Quinnipiac Assignment 12 – ICM 552 – Privacy and Big Data
The Price of Handing Over an Email Address
One of the best pieces of advice I ever got when I was first surfing the Internet and beginning to understand the online community was to get a private throwaway email address. The idea was to use an online provider (I originally used Hotmail, and then moved over to Yahoo!) and not give out the address my husband and I had gotten when we signed up for our Internet Service Provider, Brigadoon. Brigadoon is long gone, replaced by several iterations and that service is now provided, in my home, by Comcast.
Eighteen years later, the Yahoo! account is one of my primary email addresses. Although my husband still uses the Comcast address, I almost never do.
It was an odd thing, back then, to use a separate address. We didn’t do this offline, e. g. neither of us had a post office box. Was it an unreasonable push for privacy in a marriage where we had vowed to be open with each other? Or was it a reasonable need for a separate space, almost like a separate set of friends or a man cave?
Of course, as we began to be spammed, I learned why this was such a good idea.
Throwaway Email Addresses
In fact, I also learned that using Gmail was better for activities such as job seeking. Now my resume sports a Gmail address, even though I still read most of my email via Yahoo!
But the throwaway address itself has become a more predominant one for me. And so now I am finding I don’t like it quite so much when it’s put out there.
LinkedIn and My Email Addresses
Once again, LinkedIn is a bit of a bull in a china shop when it comes to email addresses. I currently have several addresses on my account, some of which are no longer active. However, if I attempt to apply for a job through the LinkedIn site, a drop down menu appears where my email address will be added. There is no opting out. You have to pick an email address to be sent along with your application, even though it’s possible to communicate on LinkedIn itself. Your telephone number can be altered or deleted, but not an email address. You have to send one along to whoever posted the job.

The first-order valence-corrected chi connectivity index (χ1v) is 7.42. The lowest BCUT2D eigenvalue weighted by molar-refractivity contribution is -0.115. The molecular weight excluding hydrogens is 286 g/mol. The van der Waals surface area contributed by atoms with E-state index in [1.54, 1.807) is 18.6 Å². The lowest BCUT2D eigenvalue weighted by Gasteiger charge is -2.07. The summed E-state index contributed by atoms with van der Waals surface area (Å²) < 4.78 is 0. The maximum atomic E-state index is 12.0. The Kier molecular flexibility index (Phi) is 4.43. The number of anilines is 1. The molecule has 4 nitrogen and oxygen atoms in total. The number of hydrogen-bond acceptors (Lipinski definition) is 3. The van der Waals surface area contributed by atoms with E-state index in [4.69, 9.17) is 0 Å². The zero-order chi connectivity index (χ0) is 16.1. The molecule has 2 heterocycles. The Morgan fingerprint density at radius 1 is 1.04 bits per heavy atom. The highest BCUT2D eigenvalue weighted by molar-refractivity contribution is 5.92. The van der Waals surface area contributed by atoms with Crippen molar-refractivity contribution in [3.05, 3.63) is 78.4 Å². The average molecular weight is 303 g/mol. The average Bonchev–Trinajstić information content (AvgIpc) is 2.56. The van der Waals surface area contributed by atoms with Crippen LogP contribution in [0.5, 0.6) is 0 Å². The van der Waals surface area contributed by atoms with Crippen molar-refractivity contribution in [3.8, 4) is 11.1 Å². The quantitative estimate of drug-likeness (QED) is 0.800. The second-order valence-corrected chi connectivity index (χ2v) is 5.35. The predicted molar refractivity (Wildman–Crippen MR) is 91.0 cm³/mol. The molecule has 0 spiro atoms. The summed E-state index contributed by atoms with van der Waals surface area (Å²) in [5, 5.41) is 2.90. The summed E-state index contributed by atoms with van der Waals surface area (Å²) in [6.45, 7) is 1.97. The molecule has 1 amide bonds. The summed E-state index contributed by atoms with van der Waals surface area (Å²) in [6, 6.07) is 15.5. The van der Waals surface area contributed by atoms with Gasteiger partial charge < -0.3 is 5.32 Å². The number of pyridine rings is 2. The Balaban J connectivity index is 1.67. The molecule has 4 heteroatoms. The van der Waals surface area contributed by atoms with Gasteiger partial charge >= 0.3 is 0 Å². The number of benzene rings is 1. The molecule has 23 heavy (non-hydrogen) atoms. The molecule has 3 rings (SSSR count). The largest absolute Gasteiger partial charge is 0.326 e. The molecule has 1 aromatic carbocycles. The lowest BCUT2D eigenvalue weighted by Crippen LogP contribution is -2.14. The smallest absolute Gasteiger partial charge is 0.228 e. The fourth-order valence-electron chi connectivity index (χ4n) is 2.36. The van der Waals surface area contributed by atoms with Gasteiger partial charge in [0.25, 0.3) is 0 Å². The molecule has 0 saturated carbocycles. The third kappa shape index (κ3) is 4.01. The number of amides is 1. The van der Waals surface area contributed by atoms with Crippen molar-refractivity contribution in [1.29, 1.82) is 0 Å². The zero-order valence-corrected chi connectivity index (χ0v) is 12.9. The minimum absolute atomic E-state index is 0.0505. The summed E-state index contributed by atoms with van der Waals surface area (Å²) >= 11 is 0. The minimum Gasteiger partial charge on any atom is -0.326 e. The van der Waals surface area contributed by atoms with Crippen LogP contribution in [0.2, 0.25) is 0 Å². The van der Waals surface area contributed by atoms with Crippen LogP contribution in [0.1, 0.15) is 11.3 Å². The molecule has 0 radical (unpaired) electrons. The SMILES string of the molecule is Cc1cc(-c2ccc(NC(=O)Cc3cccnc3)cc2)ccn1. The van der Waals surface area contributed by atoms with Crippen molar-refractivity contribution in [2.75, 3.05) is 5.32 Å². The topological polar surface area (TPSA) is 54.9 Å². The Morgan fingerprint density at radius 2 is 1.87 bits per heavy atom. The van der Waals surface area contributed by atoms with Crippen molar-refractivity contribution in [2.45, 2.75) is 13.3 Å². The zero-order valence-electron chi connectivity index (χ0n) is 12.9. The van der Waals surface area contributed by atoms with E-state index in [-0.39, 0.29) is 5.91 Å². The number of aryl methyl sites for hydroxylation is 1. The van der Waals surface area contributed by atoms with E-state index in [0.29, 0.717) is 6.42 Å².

Does this compromise privacy? I think it does, as there are a lot of reasons why I might want to remain a bit hidden when applying for a job. Employers are able to post jobs anonymously, but potential employees aren’t being given that luxury when it comes to applying for those same openings. It’s just another example of potential employees and their possible future employers not being on anywhere near the same level.
And maybe, just maybe, LinkedIn should rethink this policy, and give job seekers an opportunity to hide themselves better, at least when the initial application goes out.